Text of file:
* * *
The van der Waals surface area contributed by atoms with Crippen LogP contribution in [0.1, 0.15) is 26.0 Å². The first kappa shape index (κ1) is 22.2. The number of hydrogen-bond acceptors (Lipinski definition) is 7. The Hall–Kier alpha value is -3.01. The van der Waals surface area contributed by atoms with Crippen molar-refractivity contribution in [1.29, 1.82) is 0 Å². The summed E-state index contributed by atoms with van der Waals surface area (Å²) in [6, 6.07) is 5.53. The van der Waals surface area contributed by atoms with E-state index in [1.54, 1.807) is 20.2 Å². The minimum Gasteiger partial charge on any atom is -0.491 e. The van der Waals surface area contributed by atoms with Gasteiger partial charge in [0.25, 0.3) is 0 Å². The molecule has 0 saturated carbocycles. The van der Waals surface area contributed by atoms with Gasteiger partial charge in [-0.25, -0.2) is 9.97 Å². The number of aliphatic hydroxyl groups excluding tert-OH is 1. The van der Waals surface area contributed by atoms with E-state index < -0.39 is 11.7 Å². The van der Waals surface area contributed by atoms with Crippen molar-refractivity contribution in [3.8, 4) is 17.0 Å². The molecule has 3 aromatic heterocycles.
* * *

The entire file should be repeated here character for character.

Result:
The van der Waals surface area contributed by atoms with Crippen LogP contribution in [0.1, 0.15) is 26.0 Å². The first kappa shape index (κ1) is 22.2. The number of hydrogen-bond acceptors (Lipinski definition) is 7. The Hall–Kier alpha value is -3.01. The van der Waals surface area contributed by atoms with Crippen molar-refractivity contribution in [1.29, 1.82) is 0 Å². The summed E-state index contributed by atoms with van der Waals surface area (Å²) in [6, 6.07) is 5.53. The van der Waals surface area contributed by atoms with E-state index in [1.54, 1.807) is 20.2 Å². The minimum Gasteiger partial charge on any atom is -0.491 e. The van der Waals surface area contributed by atoms with Gasteiger partial charge in [0.25, 0.3) is 0 Å². The molecule has 0 saturated carbocycles. The van der Waals surface area contributed by atoms with Gasteiger partial charge in [-0.25, -0.2) is 9.97 Å². The number of aliphatic hydroxyl groups excluding tert-OH is 1. The van der Waals surface area contributed by atoms with E-state index < -0.39 is 11.7 Å². The van der Waals surface area contributed by atoms with Crippen molar-refractivity contribution in [3.8, 4) is 17.0 Å². The molecule has 3 aromatic heterocycles.